As Teitel cogently argues in the book, “[P]oliticized measures enable radical political change by instantiating it, effecting political reconstitution through the speedy redistribution of rights to political membership, representation, and participation. These measures are truly the machinery of the revolution in their capacity to dislodge existing power structures, as they consolidate the prevailing regime in its progress toward liberalization.” (186) In this sense, transitional justice has an expressive function, signaling a commitment to rejecting the political past. However, it is not easy to bid farewell to the past. The mentality and habitus of the authoritarian rule still dictate words and deeds of the “new” people. Though transitional jurisprudence might justify extraordinary measures by a “forward-looking purpose of democratization” (157), most members of the political community would still apply their present cognitive framework to the interpretation of events. Therefore, Teitel remarks in vigilance, “militant democratic schemes in the absence of a strong democratic tradition may well threaten incipient democracies.” (181) If one party can suppress the political past in the name of safeguarding democracy, the other party can also garner electoral interests by accusing the former of being not-democratic-enough. The question becomes “whether and to what extent democratic conditionality ought posit a normative guide of such political systems on a more permanent basis.” (181) Teitel embraces the rationalism (221) as “an assertedly political and juridical rights-based identity,” which may limit the majoritarian process and compromise on ideal rule of law. “The very justification for these seemingly illiberal measures is liberalism.” (187) Her incisive argument reveals that the ultimate justification for transitional justice depends on the crystallization of political liberalism. It provides political freedom and equality with “the future aim of constructing a more liberal state.” (188) Therefore, liberal values entrenched by rights-based jurisprudence represent the natural law of democracy, which may temper the vehement moments of transitional politics and bring about the rebirth of political identity in the new era.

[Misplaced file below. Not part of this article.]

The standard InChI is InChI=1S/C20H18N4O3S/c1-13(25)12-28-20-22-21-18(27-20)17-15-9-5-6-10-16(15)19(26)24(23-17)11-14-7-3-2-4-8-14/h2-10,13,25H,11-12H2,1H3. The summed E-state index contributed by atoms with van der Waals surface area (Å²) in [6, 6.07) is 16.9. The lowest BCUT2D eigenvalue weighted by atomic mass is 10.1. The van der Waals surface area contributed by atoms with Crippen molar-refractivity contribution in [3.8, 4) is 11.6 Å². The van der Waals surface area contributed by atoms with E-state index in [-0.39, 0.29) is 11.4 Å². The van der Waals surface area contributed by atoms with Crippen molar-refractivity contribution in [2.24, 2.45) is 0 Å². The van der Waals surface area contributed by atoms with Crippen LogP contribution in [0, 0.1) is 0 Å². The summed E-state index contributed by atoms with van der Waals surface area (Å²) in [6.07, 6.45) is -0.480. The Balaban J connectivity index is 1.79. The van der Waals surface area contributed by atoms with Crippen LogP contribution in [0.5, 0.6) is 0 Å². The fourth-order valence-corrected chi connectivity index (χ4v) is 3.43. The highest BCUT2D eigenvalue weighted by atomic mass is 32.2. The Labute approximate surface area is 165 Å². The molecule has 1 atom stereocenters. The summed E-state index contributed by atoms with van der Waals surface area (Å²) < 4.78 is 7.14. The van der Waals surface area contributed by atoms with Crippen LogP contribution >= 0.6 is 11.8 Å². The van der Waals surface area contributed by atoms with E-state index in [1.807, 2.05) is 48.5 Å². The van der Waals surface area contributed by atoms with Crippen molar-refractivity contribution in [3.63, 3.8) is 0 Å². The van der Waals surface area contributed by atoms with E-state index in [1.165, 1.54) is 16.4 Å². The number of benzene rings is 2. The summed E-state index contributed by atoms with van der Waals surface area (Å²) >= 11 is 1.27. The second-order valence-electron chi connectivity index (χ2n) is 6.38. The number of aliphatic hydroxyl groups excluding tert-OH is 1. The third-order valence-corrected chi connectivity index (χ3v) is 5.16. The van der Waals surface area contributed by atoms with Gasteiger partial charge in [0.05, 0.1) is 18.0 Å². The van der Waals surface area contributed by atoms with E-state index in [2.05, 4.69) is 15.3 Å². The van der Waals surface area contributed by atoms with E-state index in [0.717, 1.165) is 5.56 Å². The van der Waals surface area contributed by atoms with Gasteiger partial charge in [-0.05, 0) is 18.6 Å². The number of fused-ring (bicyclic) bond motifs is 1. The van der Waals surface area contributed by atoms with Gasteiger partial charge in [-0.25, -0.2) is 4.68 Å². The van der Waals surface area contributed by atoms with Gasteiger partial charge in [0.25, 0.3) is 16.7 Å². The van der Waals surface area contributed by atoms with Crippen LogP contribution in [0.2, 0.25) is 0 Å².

The future has finally come. Did transitional justice render the promise of reconstituting liberal state? Some countries fell prey to conservative populism, like Hungary and Poland. Some welcomed the come-back of authoritarian political heirs, like South Korea during 2012 and 2017. Some still stumbled on reconstruction of/redistribution in social economic life, leading to mass distrust in democracy, like Brazil. There are also places like Hong Kong experiencing what shall be remembered as “never again” in the future. However, the dismal global development does not disqualify transitional justice as an effective response to political turbulence during transition. It is impossible to pretend nothing happened. The critical problem on liberalizing states is how to carry out the liberal values in a competitive democratic environment. Mutual embeddedness of the rule of law and democracy cannot depend solely on the project of transitional justice. Transitional justice is a process of law’s liberation. While liberating law from the predecessor regimes’ historical narratives, people rarely looked at the contribution of political liberalism, but instead spend too much time in the formality of legality and head-counting as democracy, which deviates from the natural law of liberal democracy. After twenty years, Transitional Justice still stands as a powerful message to the world. Against the resurgence of authoritarianism, law’s liberation is still on the road.